The Pulse from UnitedHealthcare: Why teenage substance use affects employees — and how to help
When employees have children struggling with substance use, their own mental health can take a hit — but employers can play a role in supporting them.
By Dr. Donald Tavakoli, National Medical Director of Behavioral Health at UnitedHealthcare
Over the last few years, we’ve seen illicit drug use rates among youth remain steady across the nation. An average of 7.7% of children ages 12 to 17 reported using illicit drugs in each month from 2019 to 2020.1 That’s down from 8.4% of children in 2018 to 2019.1
While that decrease is good news, that means there’s still a sizeable portion of the country’s adolescents who are regularly using illicit drugs. This is especially the case for states with some of the highest rates of illicit drug use among today’s youth, which includes Connecticut, Massachusetts, Montana, Oregon and Vermont, according to America's Health Rankings®.1
Why teenage substance use matters to employers
When parents come to work, it goes without saying that concerns regarding their children come with them. Their own mental health can suffer along with their productivity and paid time off (PTO) if their children are engaging in substance use. In fact, more than half of surveyed parents reported missing work at least once a month to deal with their child’s mental health, while 30% to 50% said their thoughts surround their children’s mental health and well-being even when they’re at work.2
Because children are often dependents on an employer’s group health insurance plan, the affiliated costs of them using drugs can also impact the costs an employer has to pay out.
For example, using drugs and/or developing a substance use disorder can have a profound impact on a person’s health and well-being. Not only can regular drug use affect physical and cognitive development, but it can also increase the possibility of other risky behaviors, such as impaired driving or unprotected sex.1
Teenage drug use can also have long-lasting repercussions, such as heart disease and high blood pressure in adulthood. Using drugs as a child can also increase the chance of developing a substance use disorder or continuing to use drugs as an adult.1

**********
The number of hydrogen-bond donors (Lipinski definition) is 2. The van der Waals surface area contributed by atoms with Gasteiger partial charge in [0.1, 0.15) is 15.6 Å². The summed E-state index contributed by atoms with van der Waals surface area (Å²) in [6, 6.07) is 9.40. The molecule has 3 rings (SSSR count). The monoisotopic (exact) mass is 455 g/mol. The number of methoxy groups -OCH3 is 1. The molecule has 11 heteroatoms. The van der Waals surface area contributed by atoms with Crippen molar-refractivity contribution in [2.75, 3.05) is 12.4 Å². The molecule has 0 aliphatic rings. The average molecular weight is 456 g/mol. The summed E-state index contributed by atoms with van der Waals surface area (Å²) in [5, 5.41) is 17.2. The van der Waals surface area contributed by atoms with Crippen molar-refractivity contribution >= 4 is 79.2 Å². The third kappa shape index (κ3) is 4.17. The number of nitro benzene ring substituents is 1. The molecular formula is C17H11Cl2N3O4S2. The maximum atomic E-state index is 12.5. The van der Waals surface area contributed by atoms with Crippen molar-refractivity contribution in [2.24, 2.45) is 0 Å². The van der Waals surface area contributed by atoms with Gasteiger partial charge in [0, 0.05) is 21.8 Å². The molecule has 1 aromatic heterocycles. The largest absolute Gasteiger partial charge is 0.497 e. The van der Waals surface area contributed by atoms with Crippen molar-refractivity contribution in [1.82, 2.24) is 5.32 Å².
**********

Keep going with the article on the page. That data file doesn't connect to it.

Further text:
How employers can help
So, how can employers help? Offering behavioral health benefits is critical — but it’s just as important that employees know how to access the right behavioral health help and resources available.
With the help of our Family Support Program (FSP) advocates, available online or via phone, UnitedHealthcare is working to help adults, youth and caregivers with complex behavioral health needs, like substance use disorders, get the care they need across a full range of behavioral health solutions. FSP and FSP+ are designed to simplify navigation of the health care system, shorten time to treatment, improve the overall member experience while also improving clinical outcomes.
Individuals with high-severity behavioral health needs, such as substance use disorders, may find the help they need from the Substance Use Disorder helpline, available at 1-855-780-5955.
FSP and FSP+ are designed to simplify navigation of the health care system, shorten time to treatment, improve the overall member experience while also improving clinical outcomes.
These same advocates can also help caregivers access the support they themselves need. Walking alongside a loved one struggling with substance use can be personally challenging. There’s a reason flight attendants ask airplane passengers to apply their own oxygen mask before placing one on their dependents. While it’s not a one-to-one comparison — oftentimes, it’s paramount that parents and/or caretakers get their children help right away — it’s also important that they also get the help they need to continue to support their children.
Along with offering behavioral health benefits and offering instruction on how to access them, employers can help their employees by encouraging them to use their benefits and take the time they need to care for themselves and their families.
If you or a loved one is having a mental health or substance-use crisis, call or text 988 to connect with the 988 Suicide and Crisis Lifeline. If you have an immediate, life-threatening emergency, call 911.